The ‘Darcys and the Bingleys‘ is set in 1803, shortly before the ending of Pride and Prejudice by Jane Austen. It becomes with the upcoming nuptials of two couples: Mr. Darcy and Miss Elizabeth Bennet; and Mr. Bingley and Miss Jane Bennet. Three days before the wedding (which is briefly described in the original novel on which this is based), Charles Bingley approaches his old friend Fitzwilliam Darcy for some marital advice. This begins the first segment of the book, “A Bit of Advice,” which shows the transition of the two couples from separate individuals to husbands and wives, brothers and sisters.
The second segment, “The Question of Consent,” opens in 1806 and concerns a possible suitor, Lord James Kincaid, who has proposed to Miss Caroline Bingley, Charles’ older sister. Mr. Bingley enlists his friend Mr. Darcy to help him investigate this character, just returned from Australia with a newly-minted fortune. Is Caroline in love? Is Lord Kincaid telling the truth?
The book is set in England, but why 1803? There are two traditional “datings” for the events of Pride and Prejudice: 1796-97 and 1811-1812. Both have a reason but neither have any actual validity. The novel itself never gives a single date (except days and months, in letters, and an occasional mention of what season it is) but only helps us calculate that the events take place over about 14 months, not including the last chapter, which summarizes some future events.
The reason for the first date, 1796, is because that was the year that Jane Austen began work on First Impressions, the original version of Pride and Prejudice, which does not survive today but is mentioned in various letters she wrote to her sister. The 2005 movie was set in this year.
The reason for the second date is because it ends the story in December 1812, and Pride and Prejudice was published in 1813. The 1995 miniseries was set in this year.
When placing the story within its setting, the only actual thing the author is bound to is from about 1790 to 1815. Before 1790, some of the social customs, mentions of fashions, and amounts of money wouldn’t have made much sense, especially the further back you go. Past 1815, all of the bits about the militias marching in towns doesn’t make sense, because Waterloo has happened and the French defeated, and most of the British army has been disbanded or sent to fight in colonial wars in Africa or Asia. Within that time span, you can set it whenever you want. I chose 1803 for pacing reasons in later stories, which have to occur alongside certain historical events.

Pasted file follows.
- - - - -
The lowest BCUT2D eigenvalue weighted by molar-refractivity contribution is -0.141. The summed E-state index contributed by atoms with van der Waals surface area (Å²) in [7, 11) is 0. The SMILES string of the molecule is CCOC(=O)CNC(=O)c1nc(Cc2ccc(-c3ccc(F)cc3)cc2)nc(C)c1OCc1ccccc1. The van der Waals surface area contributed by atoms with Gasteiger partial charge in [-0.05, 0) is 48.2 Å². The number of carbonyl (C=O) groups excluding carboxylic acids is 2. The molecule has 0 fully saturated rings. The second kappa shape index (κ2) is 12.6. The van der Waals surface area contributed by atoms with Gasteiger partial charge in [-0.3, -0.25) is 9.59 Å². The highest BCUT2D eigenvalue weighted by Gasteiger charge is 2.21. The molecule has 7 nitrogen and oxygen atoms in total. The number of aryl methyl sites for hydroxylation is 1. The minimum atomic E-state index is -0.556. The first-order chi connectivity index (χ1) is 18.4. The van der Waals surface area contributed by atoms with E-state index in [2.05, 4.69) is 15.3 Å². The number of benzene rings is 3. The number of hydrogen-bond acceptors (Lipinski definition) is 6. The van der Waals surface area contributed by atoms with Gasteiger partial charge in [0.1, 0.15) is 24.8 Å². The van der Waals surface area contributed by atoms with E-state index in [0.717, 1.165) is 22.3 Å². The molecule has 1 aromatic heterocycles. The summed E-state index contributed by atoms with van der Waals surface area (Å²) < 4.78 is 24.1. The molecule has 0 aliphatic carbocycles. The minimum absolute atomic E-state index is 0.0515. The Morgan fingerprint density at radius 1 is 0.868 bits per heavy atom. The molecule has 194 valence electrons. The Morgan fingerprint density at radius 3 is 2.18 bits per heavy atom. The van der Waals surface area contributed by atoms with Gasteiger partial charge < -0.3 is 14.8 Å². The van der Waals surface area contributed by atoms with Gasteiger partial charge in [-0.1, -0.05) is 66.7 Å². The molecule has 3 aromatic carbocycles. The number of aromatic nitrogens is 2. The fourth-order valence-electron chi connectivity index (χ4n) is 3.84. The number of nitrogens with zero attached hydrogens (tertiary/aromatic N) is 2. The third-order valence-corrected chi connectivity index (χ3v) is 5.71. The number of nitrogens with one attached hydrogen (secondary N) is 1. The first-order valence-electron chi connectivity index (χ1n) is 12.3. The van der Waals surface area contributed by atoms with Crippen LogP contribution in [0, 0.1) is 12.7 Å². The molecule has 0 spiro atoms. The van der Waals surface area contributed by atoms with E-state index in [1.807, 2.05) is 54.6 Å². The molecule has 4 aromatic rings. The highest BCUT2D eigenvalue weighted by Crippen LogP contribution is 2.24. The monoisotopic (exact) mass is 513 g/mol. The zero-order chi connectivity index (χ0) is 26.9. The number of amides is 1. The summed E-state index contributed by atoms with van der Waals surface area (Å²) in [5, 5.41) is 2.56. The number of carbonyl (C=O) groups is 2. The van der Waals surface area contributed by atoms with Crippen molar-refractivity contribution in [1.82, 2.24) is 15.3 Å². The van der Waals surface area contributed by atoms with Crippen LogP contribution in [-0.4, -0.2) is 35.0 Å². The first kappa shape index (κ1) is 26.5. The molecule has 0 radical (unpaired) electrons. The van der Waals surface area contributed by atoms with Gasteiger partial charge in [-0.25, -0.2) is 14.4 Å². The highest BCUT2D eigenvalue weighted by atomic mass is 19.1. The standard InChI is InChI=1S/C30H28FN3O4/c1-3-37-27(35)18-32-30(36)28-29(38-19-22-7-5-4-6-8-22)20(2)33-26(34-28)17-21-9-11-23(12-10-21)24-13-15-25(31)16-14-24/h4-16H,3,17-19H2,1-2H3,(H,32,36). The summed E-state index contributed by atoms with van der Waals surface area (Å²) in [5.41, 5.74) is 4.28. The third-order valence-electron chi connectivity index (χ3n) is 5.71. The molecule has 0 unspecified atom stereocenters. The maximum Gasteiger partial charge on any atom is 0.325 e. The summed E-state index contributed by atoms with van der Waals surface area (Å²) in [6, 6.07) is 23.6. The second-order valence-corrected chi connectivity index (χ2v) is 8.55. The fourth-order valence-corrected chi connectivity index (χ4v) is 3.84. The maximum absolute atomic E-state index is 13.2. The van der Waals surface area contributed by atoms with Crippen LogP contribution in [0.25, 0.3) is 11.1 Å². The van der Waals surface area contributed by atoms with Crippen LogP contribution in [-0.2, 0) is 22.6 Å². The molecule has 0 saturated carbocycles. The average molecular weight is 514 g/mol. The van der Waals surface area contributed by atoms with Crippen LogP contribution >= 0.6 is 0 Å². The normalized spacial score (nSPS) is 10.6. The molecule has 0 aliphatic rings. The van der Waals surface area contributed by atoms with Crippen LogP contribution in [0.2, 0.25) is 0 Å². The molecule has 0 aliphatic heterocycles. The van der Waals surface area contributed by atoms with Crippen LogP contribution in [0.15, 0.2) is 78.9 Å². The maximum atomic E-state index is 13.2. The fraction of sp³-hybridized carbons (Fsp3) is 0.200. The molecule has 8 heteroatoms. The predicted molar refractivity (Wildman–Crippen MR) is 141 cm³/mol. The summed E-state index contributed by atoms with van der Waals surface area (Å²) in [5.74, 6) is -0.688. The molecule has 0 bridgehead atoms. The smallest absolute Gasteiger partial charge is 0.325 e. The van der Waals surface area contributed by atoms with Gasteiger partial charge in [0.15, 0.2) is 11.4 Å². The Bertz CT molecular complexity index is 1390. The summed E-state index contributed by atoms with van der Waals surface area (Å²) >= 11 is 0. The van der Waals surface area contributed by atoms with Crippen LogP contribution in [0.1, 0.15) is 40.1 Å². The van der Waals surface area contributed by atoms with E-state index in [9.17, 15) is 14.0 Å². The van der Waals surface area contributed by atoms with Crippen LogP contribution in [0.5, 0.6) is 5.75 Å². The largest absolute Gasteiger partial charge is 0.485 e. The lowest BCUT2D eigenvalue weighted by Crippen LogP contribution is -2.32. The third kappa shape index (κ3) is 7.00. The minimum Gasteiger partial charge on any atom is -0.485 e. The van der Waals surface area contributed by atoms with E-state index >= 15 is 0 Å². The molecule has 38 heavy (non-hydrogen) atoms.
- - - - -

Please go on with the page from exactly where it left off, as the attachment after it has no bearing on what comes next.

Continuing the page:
“A Bit of Advice” was one of my first forays into Pride and Prejudice fan fiction. Intended to be a humorous short story, it quickly became something more. My intent was to tell the story of Darcy and Bingley’s friendship, which was so integral to the background of Austen’s work yet so ignored in sequels and fan fiction. Pride and Prejudice is from Elizabeth’s perspective and so we see little of it, but as the plot reveals itself, we learn that behind the scenes, the friendship was one of the drives towards (and at one point, away) from matrimony.
When Mr. Bingley is introduced in the opening pages of Austen’s work, and the reader has no previous knowledge of the story, they would assume that he is going to be the central protagonist. He arrives at the assembly bringing a friend, who it turns out is a jerk, and probably not all that memorable. This friend is Mr. Darcy, the sucker-punch protagonist, and the ultimate romantic hero, but it takes the reader (and Elizabeth) some time to figure that out. Only late in the book does Bingley reappear and the two couples who probably would have gotten off to a good start in the first place had Darcy been in a better mood at the assembly finally marry.
I wanted to give Bingley his moment in the sun, but of course he has to share it with Darcy, or there isn’t going to be much reader interest. And Darcy has to share it with Elizabeth, or there won’t be much reader interest. And we can’t leave out Jane, because that’s just not fair at this point. Then they meet and talk to people beyond the four of them, and eventually I have a swelling cast that I don’t know what to do with except write funny dialogue.
“A Question of Consent” was a challenge. Having united the two couples, I wanted to see if it was possible to make Caroline Bingley, arguably a villain in the book (she does some nasty things), into a sympathetic character. Whether I succeeded or not is your decision, if you buy the book or read it online.